August 1, 2011 in News
US Court Documents Claim Sinaloa “Cartel” Is Protected by US Government (Narcosphere):
The son of a heavy hitter in a powerful Mexican drug trafficking organization has filed explosive legal pleadings in federal court in Chicago accusing the US government of cutting a deal with the the “Sinaloa Cartel” that gave its leadership “carte blanche to continue to smuggle tons of illicit drugs into Chicago and the rest of the United States.”
The source of that allegation is Jesus Vicente Zambada Niebla, the son of Ismael “El Mayo” Zambada Garcia — one of the purported top leaders of the Sinaloa drug-trafficking organization — a major Mexican-based importer of weapons and exporter of drugs.
The top capo of the Sinaloa drug organization, named after the Pacific Coast Mexican state where it is based, is Joaquin Guzman Loera (El Chapo) — who escaped from a maximum security prison in Mexico in 2001, only days before he was slated to be extradited to the United States. Chapo has since gone on to build one of the most powerful drug “cartels” in Mexico. With the death of Osama Bin Laden in May, Chapo (a Spanish nickname meaning “shorty”) jumped to the top of the FBI’s “Most Wanted” persons list. He also made Forbes Magazine’s 2010 list of “The World’s Most Powerful People.”
Zambada Niebla, himself a key player in the Sinaloa organization, was arrested in Mexico City in March 2009 and last February extradited to the United States to stand trial on narco-trafficking-related charges.
The indictment pending against Zambada Niebla claims he served as the “logistical coordinator” for the “cartel,” helping to oversee an operation that imported into the US “multi-ton quantities of cocaine … using various means, including but not limited to, Boeing 747 cargo aircraft, private aircraft … buses, rail cars, tractor-trailers, and automobiles.”
Zambada Niebla also claims to be an asset of the US government. His allegation was laid out originally in a two-page court pleading filed in late March with the US District Court for the Northern District of Illinois in Chicago.
UNITED STATES OF AMERICA v. VICENTE JESUS ZAMBADA-NIEBLA Case No. 09 CR 383 MEMORANDUM OF LAW IN SUPPORT OF MOTION FOR DISCOVERY REGARDING DEFENSE OF PUBLIC AUTHORITY Filed: 07/29/11 (Narcosphere):
Sometime prior to 2004, and continuing through the time period covered in the indictment, the United States government entered into an agreement with Loya and the leadership of the Sinaloa Cartel, including Mayo and Chapo. Under that agreement, the Sinaloa Cartel, through Loya, was to provide information accumulated by Mayo, Chapo, and others, against rival Mexican Drug Trafficking Organizations to the United States government. In return, the United States government agreed to dismiss the prosecution of the pending case against Loya, not to interfere with his drug trafficking activities and those of the Sinaloa Cartel, to not actively prosecute him, Chapo, Mayo, and the leadership of the Sinaloa Cartel, and to not apprehend them. The Defendant is alleged in the indictment to be a high ranking member of the Sinaloa Cartel.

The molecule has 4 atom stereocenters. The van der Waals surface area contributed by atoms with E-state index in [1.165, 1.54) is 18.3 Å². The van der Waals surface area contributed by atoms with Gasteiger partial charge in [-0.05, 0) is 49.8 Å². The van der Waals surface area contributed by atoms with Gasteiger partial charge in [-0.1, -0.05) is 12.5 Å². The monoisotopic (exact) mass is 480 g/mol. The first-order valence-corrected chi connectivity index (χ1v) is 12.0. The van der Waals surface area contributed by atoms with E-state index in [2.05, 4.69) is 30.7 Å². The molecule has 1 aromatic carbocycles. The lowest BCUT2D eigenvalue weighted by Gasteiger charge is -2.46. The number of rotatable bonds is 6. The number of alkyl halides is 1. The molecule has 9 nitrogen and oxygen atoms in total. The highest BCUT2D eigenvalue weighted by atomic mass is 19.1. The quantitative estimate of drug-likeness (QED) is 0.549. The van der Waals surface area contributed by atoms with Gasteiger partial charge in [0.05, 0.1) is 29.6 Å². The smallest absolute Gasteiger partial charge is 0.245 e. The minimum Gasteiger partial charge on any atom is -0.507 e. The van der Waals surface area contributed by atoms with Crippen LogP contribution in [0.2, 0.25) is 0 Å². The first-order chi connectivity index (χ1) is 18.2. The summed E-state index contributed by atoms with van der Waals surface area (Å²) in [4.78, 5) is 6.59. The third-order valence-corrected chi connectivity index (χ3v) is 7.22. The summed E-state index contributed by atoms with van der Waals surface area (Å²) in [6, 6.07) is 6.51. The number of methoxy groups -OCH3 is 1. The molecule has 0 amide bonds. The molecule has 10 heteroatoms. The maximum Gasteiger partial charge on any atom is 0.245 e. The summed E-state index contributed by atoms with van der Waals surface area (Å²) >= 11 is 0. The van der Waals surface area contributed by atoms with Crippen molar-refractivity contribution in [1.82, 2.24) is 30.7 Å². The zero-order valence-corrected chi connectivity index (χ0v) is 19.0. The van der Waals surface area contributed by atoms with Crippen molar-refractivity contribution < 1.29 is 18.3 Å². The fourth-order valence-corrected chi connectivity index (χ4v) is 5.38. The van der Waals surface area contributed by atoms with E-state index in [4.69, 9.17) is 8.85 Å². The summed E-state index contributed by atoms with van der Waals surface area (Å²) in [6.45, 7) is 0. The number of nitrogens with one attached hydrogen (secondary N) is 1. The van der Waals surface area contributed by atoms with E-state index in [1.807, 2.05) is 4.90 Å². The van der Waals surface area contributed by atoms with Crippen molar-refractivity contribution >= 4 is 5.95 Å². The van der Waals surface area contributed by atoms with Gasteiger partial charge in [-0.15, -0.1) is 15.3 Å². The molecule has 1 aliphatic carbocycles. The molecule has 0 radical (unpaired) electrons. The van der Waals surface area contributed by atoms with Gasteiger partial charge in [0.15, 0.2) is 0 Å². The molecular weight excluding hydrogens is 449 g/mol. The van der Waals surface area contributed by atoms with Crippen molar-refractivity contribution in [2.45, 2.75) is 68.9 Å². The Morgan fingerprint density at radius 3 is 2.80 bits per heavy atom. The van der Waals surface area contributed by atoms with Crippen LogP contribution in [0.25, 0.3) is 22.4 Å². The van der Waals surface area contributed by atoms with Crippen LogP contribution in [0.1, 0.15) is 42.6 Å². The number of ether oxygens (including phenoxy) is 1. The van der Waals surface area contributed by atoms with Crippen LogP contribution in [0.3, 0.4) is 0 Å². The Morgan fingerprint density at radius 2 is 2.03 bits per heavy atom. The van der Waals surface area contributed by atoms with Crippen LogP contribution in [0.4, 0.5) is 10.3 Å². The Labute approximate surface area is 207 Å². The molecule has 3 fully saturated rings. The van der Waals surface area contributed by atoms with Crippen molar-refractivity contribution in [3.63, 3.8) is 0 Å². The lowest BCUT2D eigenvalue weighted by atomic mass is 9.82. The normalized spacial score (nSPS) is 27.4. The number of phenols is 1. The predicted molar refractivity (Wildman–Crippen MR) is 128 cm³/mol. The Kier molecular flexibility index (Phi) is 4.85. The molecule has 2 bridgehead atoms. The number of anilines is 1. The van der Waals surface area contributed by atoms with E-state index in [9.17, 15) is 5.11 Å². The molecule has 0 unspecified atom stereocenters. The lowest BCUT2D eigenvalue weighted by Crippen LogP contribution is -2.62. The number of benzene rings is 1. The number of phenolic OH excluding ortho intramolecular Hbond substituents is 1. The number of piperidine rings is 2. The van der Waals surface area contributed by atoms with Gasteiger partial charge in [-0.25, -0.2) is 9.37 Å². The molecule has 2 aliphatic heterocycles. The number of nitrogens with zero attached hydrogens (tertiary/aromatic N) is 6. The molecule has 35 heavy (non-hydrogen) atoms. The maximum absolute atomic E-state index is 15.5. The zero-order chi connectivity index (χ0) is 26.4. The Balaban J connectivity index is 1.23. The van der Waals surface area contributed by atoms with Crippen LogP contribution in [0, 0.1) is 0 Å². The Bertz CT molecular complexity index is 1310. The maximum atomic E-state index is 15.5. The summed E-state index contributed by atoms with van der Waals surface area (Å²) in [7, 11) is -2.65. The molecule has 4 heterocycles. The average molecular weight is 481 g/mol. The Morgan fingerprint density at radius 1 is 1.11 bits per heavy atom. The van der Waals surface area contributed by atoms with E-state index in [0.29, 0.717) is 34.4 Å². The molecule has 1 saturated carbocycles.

United States government agents in Mexico, including but limited to the DEA and ICE, were told by Loya that Mayo and Chapo and other alleged members of the Sinaloa Cartel, and Mr. Zambada-Niebla, were providing information to the United States government under the agreement with Loya, who would then pass along the information to the agents. Loya told United States government agents when he was going to meet with Chapo and Mayo and was told that they would not follow him to and from his meetings with Mayo and Chapo so that Mayo and Chapo could be assured that their whereabouts would not be known to government agents. The relationship between Loya and the leadership of the Sinaloa Cartel was such that Loya was permitted to sit in on meetings and discussions that the DEA was having regarding the Sinaloa Cartel, without regard to the likelihood that Loya would pass that information along to Mayo and Chapo. In addition, the defense has evidence that from time to time, the leadership of the Sinaloa Cartel was informed by agents of the DEA through Loya that United States government agents and/or Mexican authorities were conducting investigations near the home territories of cartel leaders so that the cartel leaders could take appropriate actions to evade investigators-even though the United States government had indictments, extradition requests, and rewards for the apprehension of Mayo, Chapo, and other alleged leaders, as well as Mr. Zambada-Niebla.
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